That isn’t to say that Mostert won’t see significant usage in the future; however, he remains the clear RB2 for rushing work. Where the fifth-year will thrive is in the passing game. Breida has never been utilized as a receiver, while Mostert’s blocking ability will see that his on the field for third-down situations, especially with veteran offensive lineman Joe Staley missing time with injuries. The result is that Mostert will see more and more targets in the passing game over time. Unfortunately, while Breida should remain effective throughout the season, the eventual return of Tevin Coleman will hurt Mostert’s snap percentage the most, as they fill in the same role.

Meanwhile, Jeff Wilson should see something that neither Mostert or Breida will see: goal-line touches. His usage in Sunday’s contest indicates that he could become the primary back near the end zone. However, this isn’t for sure; Breida’s efficiency or Mostert’s pass-catching ability could easily overtake Wilson’s usage. In fact, the sophomore only saw usage in the fourth quarter, so his performance should be treated as an anomaly.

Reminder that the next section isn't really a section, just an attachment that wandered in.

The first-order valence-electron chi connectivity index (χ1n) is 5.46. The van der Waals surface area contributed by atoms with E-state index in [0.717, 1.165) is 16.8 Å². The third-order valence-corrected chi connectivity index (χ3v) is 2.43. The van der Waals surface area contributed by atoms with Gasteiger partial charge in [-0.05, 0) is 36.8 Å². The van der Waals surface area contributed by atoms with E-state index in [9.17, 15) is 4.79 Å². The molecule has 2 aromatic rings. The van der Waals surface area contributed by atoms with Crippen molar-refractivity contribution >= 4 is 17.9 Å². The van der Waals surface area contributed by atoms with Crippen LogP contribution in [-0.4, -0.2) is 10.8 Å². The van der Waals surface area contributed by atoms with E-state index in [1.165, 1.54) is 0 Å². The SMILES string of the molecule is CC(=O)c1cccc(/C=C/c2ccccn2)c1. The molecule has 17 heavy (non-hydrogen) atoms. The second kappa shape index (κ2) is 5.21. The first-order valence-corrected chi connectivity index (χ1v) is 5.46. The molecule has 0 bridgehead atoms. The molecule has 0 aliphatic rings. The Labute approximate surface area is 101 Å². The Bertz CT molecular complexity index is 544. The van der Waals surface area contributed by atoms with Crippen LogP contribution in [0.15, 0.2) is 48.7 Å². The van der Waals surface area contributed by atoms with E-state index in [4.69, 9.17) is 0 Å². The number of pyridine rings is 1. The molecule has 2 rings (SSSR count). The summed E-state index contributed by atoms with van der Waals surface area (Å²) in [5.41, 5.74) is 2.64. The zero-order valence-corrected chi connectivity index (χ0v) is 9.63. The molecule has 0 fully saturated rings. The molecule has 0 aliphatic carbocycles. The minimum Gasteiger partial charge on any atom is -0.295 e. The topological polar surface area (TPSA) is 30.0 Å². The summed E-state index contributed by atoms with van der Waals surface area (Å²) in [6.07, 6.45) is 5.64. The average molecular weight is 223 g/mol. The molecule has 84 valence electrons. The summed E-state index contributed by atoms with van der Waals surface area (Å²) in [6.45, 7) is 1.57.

Fantasy-wise, Matt Breida will continue to lead the backfield in touches and be an RB2 in all formats for the foreseeable future, thanks to his prior success in Shanahan’s scheme. However, the return of Tevin Coleman after the bye week could lead to him being downgraded to an RB3.

Raheem Mostert will be a high-end RB3 in PPR leagues, as his usage on third-downs should lead to him seeing a decent amount of targets. His snap count could decrease heavily in future contests, either due to positive, non-blowout game scripts (where Matt Breida will be heavily used) or Coleman’s return.

Jeffery Wilson Jr. should remain on waivers in 10-12 team formats and is an RB5 at best, who is extremely reliant on touchdowns. His snap count of 21% could easily disappear next week.


Philadelphia Eagles

Miles Sanders (Snap %: 43%)  / Jordan Howard (Snap %: 22%) / Darren Sproles (Snap %: 35%)